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Transportation Technology

Mammoth "Metal Moles" Tunnel Deep Beneath London 294

Posted by samzenpus
from the it's-burrow-time dept.
Hugh Pickens writes "BBC reports that the first of eight highly specialized Tunnel Boring Machines (TBM), each weighing nearly 1,000 tonnes, is being positioned at Royal Oak in west London where it will begin its slow journey east. It will carve out a new east-west underground link that will eventually run 73 miles from Maidenhead and Heathrow in the west, to Shenfield and Abbey Wood in the east. Described as 'voracious worms nibbling their way under London,' the 150-meter long machines will operate 24 hours a day and move through the earth at a rate of about 100m per week, taking three years to build a network of tunnels beneath the city's streets. Behind a 6.2-meter cutter head is a hydraulic arm. Massive chunks of earth are fed via a narrow-gauge railway along the interior of the machine, which is itself on wheels, as the machines are monitored from a surface control room which tracks their positions using GPS. Hydraulic rams at the front keep them within millimeters of their designated routes. 'It's not so much a machine as a mobile factory,' says Roy Slocombe, adding that the machine is staffed by a 20-strong 'tunnel gang' and comes with its own kitchen and toilet. Meanwhile, critics complain that the project is a peculiarly British example of how not to get big infrastructure schemes off the ground, because almost 30 years will have elapsed from its political conception in 1989 to its current projected completion date of 2018."
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Mammoth "Metal Moles" Tunnel Deep Beneath London

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  • GPS? (Score:3, Informative)

    by Duvzo (221790) on Sunday March 18, 2012 @02:20PM (#39397201)

    GPS?? Underground? Cool, so my scuba GPS is just around the corner too then.

  • by Finallyjoined!!! (1158431) on Sunday March 18, 2012 @02:24PM (#39397233)

    How does London's subway system compare to everyone elses?

    It's older than any other subway system.... Which would make them the original leader, eh?

  • by Anonymous Coward on Sunday March 18, 2012 @02:37PM (#39397341)

    This isn't about the London Underground at all, it is a heavy rail link.

  • Re:GPS? (Score:2, Informative)

    by Anonymous Coward on Sunday March 18, 2012 @03:02PM (#39397509)

    I'm pretty sure they know where the surface control room. It's the position of the machine that needs monitored, not the stationary control room.

  • by alex67500 (1609333) on Sunday March 18, 2012 @03:13PM (#39397561)

    Sorry, but no, it's in Cumbria, in the North of England. http://g.co/maps/4f64r [g.co]

    And I lost one mod point for you...

  • by Richard_at_work (517087) <richardprice AT gmail DOT com> on Sunday March 18, 2012 @03:29PM (#39397681)

    Well, it isn't going to do anything, because they don't want the tunnels collapsing...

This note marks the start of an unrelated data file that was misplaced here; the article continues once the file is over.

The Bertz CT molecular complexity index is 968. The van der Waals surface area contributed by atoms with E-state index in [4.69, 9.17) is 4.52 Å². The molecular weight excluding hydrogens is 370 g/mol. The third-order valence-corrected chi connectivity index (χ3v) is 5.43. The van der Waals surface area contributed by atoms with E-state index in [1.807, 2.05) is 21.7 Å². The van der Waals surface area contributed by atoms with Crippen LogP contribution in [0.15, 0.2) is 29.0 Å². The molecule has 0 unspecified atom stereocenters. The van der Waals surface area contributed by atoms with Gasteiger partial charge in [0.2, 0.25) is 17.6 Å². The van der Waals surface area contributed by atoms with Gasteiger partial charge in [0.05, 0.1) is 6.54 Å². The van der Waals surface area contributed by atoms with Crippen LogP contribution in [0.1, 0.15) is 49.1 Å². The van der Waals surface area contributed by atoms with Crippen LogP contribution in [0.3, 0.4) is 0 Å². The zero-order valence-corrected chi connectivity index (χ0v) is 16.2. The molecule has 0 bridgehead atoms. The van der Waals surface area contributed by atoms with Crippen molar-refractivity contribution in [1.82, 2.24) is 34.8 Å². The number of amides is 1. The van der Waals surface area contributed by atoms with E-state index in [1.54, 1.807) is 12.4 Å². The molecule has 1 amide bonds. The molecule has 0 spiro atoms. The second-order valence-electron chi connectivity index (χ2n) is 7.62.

This isn't like pumping water, gas or oil out from under the ground - the tunnels need to be servicable and usable after the fact, otherwise there isn't any point in making them, so they get lined with concrete or some other material which keeps them rigid and bearing the weight of the ground above them.

    Bear in mind that they've been doing this in London for 200 years or more, what with the London Underground, service tunnels, Royal Mail tunnels, BT telecommunications tunnels etc etc etc. London is criscrossed with tunnels already, 99% of them not having any issue on the surface at all. They've got experience in this.

  • by rkww (675767) on Sunday March 18, 2012 @03:57PM (#39397841)
    The first London subway line opened in 1863, so it's not a new thing. In terms of milage, it's the second largest metro system in the world (ref. http://en.wikipedia.org/wiki/List_of_metro_systems [wikipedia.org]) And 45% of its 249 miles are underground. There are some facts and figures here: http://www.tfl.gov.uk/corporate/modesoftransport/londonunderground/1608.aspx [tfl.gov.uk]
  • Re:GPS? (Score:5, Informative)

    by garyebickford (222422) <gar37bic.gmail@com> on Sunday March 18, 2012 @04:00PM (#39397873)

    I don't know the specifics of this, but from my former work in an oilfield services company, I know that oil well drilling systems can track their own position within a few inches. One example [wikipedia.org] from about 30 years ago was a set of wells drilled under an estuary in the UK. The gov. allowed the drilling company a one-acre island to do all the drilling from. They drilled down about a mile, then branched off into 10 separate holes that were drilled horizontally, following an oil seam that at times was only one foot high. The longest horizontal hole was about 10 kilometers (34000+feet, 6.6+ miles) long. Here is another reference [greeningofoil.com], including info on a new well system on the North Slope that extends even farther - two miles down, then over 10 km horizontally, then back down another km or two so they can use an existing oil processing facility.